Do I Need an Operating Agreement for My LLC?
In short, most likely. While operating agreements are not required by law for limited liability companies (LLCs), LLCs are generally wise to implement them. An operating agreement governs the relationship between the LLC and its members and managers, and dictates the internal operations of the business. Without an operating agreement, the LLC is governed by the limited liability company statute of the state in which the LLC is organized. While this may be acceptable for some single-member and very early-stage operations, it is generally not advisable to leave the operation of your LLC up to the broadly drafted state rules.
So, why is it smart for LLCs to have operating agreements?
If you are forming or have recently formed an LLC and are contemplating the need for an operating agreement, this article is for you. While the members of a new LLC might be excited about their new business venture and unwilling to entertain the notion that things could be misunderstood or disputed, it is important–for both legal and business purposes–that the members of an LLC discuss and sign an operating agreement.
Establish the Basics
The operating agreement memorializes basic information such as the company name, term (generally indefinite), location, and the identity of the LLC’s registered agent for service of process. While some of this information might also be included in the LLC’s articles of organization, other basic information can be added, such as the purpose of the LLC, or the type of business it is permitted to conduct. The purpose can be as general or as narrow as the members decide.
Clarify Ownership of the Members
Establishing everyone’s understanding of who owns what is perhaps the most important reason for an operating agreement. While the members of an LLC may think handshake deals are sufficient, oral agreements carry with them substantial risks of misunderstanding and miscommunication. Reducing agreements of the members to writing clarifies misunderstandings early on, and helps avoid disputes concerning ownership. If all members are not on the same page, this can have significant repercussions to everyone’s respective understanding of their voting rights and entitlement to distributions. An operating agreement memorializes everyone’s ownership percentage such that there can be no doubt as to each member’s interest in the LLC.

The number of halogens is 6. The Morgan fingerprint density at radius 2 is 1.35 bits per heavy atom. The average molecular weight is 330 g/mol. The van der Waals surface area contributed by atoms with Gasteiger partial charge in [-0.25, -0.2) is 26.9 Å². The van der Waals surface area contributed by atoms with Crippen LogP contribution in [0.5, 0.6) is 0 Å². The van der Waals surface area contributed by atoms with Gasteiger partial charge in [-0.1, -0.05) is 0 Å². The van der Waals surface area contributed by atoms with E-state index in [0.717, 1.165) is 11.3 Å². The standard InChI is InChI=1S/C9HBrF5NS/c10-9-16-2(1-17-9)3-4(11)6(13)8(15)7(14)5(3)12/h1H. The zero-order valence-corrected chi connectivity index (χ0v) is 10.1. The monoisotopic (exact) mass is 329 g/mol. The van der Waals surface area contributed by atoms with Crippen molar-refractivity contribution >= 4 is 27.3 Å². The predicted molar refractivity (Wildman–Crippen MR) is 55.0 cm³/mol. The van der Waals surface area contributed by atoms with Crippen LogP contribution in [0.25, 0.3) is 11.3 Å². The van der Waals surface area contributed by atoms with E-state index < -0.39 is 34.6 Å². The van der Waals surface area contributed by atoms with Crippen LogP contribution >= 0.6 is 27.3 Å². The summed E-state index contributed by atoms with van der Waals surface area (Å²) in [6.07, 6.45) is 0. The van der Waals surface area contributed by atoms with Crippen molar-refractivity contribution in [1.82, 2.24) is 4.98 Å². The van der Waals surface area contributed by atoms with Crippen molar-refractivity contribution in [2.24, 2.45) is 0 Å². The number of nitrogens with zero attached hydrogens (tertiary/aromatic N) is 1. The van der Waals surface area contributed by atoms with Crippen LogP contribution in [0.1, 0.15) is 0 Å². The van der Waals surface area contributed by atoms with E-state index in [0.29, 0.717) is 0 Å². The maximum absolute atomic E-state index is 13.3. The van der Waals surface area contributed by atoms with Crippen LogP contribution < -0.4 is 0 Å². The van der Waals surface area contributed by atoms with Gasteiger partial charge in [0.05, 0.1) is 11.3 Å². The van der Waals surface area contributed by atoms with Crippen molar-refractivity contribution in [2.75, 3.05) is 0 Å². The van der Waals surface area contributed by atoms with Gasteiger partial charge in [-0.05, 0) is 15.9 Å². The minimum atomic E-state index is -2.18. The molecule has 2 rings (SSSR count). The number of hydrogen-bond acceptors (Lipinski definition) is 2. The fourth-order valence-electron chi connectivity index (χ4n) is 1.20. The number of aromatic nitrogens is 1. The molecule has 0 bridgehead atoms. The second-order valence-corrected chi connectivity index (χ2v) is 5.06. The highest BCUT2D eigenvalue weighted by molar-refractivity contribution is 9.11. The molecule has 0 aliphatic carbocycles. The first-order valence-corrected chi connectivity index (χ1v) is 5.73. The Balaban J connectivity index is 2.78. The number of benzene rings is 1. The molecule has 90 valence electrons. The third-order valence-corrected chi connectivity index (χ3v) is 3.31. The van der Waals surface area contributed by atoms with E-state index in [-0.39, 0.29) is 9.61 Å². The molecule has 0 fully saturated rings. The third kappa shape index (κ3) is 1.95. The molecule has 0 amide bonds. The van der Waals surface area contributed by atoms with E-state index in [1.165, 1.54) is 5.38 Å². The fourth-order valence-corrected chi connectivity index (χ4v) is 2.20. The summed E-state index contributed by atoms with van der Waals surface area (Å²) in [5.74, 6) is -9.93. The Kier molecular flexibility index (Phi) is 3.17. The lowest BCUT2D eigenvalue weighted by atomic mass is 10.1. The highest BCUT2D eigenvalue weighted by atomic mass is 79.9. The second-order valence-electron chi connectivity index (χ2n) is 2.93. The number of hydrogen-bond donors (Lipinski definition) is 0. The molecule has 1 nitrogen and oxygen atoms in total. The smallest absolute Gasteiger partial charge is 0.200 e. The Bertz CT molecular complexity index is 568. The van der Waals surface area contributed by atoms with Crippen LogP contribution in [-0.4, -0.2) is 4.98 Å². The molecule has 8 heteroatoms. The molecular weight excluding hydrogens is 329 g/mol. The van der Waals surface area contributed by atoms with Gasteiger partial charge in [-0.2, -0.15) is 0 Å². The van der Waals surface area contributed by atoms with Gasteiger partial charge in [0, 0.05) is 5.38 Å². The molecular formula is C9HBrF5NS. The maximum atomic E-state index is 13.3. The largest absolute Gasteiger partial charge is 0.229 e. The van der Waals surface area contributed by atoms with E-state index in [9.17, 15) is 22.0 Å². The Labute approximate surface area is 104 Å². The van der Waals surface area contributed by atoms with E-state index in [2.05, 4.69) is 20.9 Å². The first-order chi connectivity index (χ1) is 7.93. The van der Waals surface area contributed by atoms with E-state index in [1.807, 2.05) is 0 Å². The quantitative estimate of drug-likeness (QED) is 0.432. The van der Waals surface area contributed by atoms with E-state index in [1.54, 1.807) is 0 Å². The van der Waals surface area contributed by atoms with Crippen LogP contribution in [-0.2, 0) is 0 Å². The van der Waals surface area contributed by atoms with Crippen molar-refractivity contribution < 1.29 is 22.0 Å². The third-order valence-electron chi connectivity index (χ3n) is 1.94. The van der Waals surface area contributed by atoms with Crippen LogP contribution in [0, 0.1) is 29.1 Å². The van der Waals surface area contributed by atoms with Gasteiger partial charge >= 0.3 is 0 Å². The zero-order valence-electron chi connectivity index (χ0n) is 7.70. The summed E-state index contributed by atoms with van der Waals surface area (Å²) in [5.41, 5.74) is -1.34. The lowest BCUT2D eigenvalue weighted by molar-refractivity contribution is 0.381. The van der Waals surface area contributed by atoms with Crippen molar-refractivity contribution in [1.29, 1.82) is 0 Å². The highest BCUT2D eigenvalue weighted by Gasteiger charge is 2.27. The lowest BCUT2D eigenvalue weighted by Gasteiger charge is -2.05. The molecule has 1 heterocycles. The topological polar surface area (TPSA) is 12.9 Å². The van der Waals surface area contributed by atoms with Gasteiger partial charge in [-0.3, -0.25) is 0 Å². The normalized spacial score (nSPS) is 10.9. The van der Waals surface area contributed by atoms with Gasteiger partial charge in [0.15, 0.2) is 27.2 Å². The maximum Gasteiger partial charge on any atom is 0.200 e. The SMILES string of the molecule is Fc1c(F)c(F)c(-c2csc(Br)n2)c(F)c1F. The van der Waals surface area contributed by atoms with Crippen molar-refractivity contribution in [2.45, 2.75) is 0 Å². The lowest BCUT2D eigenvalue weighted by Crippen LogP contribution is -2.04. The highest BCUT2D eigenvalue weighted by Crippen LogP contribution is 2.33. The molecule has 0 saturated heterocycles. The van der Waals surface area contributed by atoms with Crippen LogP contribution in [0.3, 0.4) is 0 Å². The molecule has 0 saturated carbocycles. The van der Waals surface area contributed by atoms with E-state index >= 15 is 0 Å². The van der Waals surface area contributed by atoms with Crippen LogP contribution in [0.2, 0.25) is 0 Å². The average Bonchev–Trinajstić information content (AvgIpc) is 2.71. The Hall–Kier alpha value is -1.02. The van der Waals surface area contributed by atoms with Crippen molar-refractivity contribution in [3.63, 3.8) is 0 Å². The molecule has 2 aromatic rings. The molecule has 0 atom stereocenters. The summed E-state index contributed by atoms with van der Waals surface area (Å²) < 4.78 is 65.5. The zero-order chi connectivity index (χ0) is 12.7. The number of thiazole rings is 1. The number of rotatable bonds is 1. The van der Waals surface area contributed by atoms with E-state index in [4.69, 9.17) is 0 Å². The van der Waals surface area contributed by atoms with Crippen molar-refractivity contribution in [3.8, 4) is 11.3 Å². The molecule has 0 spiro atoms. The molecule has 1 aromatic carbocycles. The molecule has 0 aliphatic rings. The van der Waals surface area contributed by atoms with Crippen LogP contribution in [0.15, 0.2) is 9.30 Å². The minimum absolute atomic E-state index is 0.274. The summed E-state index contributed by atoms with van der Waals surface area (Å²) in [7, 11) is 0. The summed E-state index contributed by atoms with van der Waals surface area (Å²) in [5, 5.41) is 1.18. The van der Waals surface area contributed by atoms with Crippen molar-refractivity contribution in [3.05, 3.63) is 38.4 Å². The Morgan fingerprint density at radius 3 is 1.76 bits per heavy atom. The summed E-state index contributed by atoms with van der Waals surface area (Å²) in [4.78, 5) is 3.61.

Establish Required Contributions
Like ownership, each member’s purchase price for their membership interest is a key term and should be documented to avoid any miscommunications. Whether a member’s contribution is in the form of cash, property, or “sweat,” it should be set forth in the operating agreement. This helps avoid any issues with adequacy of consideration of the agreement itself, and also solidifies the adequacy of each member’s contribution among the other members.
Furthermore, the operating agreement should address the situation in which the LLC needs more capital. Can the LLC make a capital call from its members or not? These are issues which a well-drafted operating agreement can cover from the beginning of the LLC’s life.
Clarify Powers and Duties of Members and Managers
An LLC can be either member-managed or manager-managed. Whichever structure you elect, it is important to describe what is expected from those charged with management of the LLC. An operating agreement allows you to spell out all these expectations at the beginning of the relationship. If any particular member is expected to have special responsibilities, those can be specified as well. Additionally, the LLC can create mechanisms to elect and retain officers, such as president, secretary, etc.
The operating agreement is a flexible tool for imposing management structure. Any business structure takes relationships into account in terms of management, and your LLC should be no different.
Enumerate Decisions Requiring Member Approval